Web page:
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6 Ways to Honor International Women’s Day 2024 in the Workplace

We explore the history of International Women's Day, taking place on March 8, and offer suggestions for commemorating it at work.

Lucy Leonard

by Lucy Leonard - February 23rd, 2024


Each year since the early 1900s, International Women’s Day (IWD) has been celebrated on March 8. This important event stands as a testament to the ongoing struggle for gender equality and the recognition of women's rights globally. 

IWD is especially important within the workplace. In this blog, we’ll explore the history of IWD and offer suggestions for commemorating IWD at work. 

What is the History of International Women’s Day?

IWD originated in the early 20th century, emerging from the global movement for women's rights and suffrage. The idea gained traction at the International Conference of Working Women in Copenhagen in 1910, where Clara Zetkin, a German socialist and feminist, proposed the concept of an international celebration of women. 

The following year, on March 19, 1911, the first International Women's Day was observed in Austria, Denmark, Germany, and Switzerland, with rallies and events demanding women's rights to work, vote, and hold public office. In subsequent years, the observance spread around the world, with women and allies organizing protests, strikes, and gatherings to push for gender equality and social justice. 

Over time, International Women's Day has evolved into a global phenomenon, celebrated annually on March 8th, serving as a rallying cry for women's rights, empowerment, and solidarity worldwide. This year’s theme is #InspireInclusion. 

6 Ways to Honor International Women’s Day in the Workplace

Here are just a few ways to celebrate and honor International Women’s Day in the workplace this year:

1. Throw An International Women’s Day Event

One great way to celebrate International Women’s Day at work is to host an event where your employees can get together, learn about the history of IWD, and #InspireInclusion. Are you a remote-first company? No fear! This event doesn’t have to be in person. There are tons of great ways to throw virtual events. Consider a women’s history pub quiz, a virtual speaker, or a company-wide IWD challenge. 

Overwhelmed trying to plan an event? Using your HRIS or workplace communication tool, you can also share local events that others are hosting. Find them here.

2. Donate to Charity as an Organization 

This year, the World Association of Girl Guides and Girl Scouts is the chosen charity partner of International Women’s Day. As a company, consider making a donation to support WAAGS’ mission of tackling gender discrimination, calling out bias and stereotyping, seeking inclusion, and continuing to challenge the structures and attitudes that prevent girls and women from fulfilling their potential as equal citizens of the world.

Another option that gets everyone in your organization involved is to host an internal competition to see which team can raise the most money for WAGGS or another related charity. You can offer prizes, post a leaderboard, and encourage employees to share their mission on social media. 

Other amazing non-profit organizations you can donate to include Catalyst, Nomi Network, Dress for Success, Womankind Worldwide, Girls Who Code, and Malala Fund.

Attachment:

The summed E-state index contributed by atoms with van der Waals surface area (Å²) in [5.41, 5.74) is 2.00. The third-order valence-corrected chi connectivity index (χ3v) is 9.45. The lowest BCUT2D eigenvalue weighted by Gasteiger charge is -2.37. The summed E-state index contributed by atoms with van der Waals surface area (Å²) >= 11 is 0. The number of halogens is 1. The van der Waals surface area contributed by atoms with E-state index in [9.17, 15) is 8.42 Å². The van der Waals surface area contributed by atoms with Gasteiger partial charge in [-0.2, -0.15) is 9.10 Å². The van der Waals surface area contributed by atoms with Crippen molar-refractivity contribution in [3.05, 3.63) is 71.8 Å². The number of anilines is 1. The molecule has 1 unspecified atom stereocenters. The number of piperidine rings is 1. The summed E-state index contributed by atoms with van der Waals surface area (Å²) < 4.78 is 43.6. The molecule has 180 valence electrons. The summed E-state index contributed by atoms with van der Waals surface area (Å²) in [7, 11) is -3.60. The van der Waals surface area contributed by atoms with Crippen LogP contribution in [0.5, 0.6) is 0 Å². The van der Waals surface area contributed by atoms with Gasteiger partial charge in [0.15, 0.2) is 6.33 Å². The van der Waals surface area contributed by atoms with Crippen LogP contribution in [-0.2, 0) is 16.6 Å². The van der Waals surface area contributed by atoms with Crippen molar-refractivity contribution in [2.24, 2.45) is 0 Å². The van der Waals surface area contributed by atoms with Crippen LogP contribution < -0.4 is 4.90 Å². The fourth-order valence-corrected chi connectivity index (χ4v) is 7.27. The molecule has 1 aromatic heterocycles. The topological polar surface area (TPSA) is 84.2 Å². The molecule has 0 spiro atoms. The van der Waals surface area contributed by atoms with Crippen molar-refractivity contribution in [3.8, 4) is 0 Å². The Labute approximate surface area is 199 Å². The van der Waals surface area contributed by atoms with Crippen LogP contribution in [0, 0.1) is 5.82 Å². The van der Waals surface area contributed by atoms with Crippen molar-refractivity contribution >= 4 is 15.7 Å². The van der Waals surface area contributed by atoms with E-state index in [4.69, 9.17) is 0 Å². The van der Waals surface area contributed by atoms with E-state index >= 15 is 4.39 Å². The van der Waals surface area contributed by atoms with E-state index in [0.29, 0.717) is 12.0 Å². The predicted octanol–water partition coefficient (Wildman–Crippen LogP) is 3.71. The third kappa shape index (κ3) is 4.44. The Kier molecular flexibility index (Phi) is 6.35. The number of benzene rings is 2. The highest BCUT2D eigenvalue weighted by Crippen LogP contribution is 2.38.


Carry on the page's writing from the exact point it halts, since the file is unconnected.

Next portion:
3. Host Educational Workshops and Panels

Hosting educational workshops and panels is an impactful way for employers to promote gender equality, women's leadership, and diversity in the workplace. By organizing these events, companies can create opportunities for meaningful dialogue and awareness among employees. 

These workshops and panels can cover a range of topics, including: 

Inviting guest speakers, such as women leaders and activists, to share their insights and experiences can provide valuable perspectives and inspiration for employees. 

4. Spotlight Employees

Consider dedicating a section of your company newsletter, website, or social media channels to showcase individual stories of employees. Use this space to highlight their professional accomplishments, leadership qualities, and impact within the organization. 

In addition to their own stories and accomplishments, you can also share anecdotes, testimonials, or quotes from colleagues to illustrate their positive influence and leadership in your organization.

5. Sponsor a Book Club

Hosting an IWD book club can be a meaningful and enriching way for employers to celebrate the achievements and experiences of women while promoting dialogue, empathy, and empowerment in the workplace. By engaging employees in thoughtful discussions around literature written by and about women, organizations can create a space for learning, reflection, and connection. 

Here are a few book suggestions to get you started:

For smaller organizations or those with budgets set aside for employee engagement or DEIBA, you can even consider purchasing the books for your employees so that every employee has access to them. 

Final Thoughts

From humble beginnings as a call for women's suffrage, International Women's Day has blossomed into a global phenomenon uniting diverse voices for equality and empowerment. This year's #InspireInclusion theme reminds us that progress thrives on collaboration. By implementing these six actionable steps in the workplace, we can honor the past, celebrate the present, and pave the way for a future where all women can reach their full potential.

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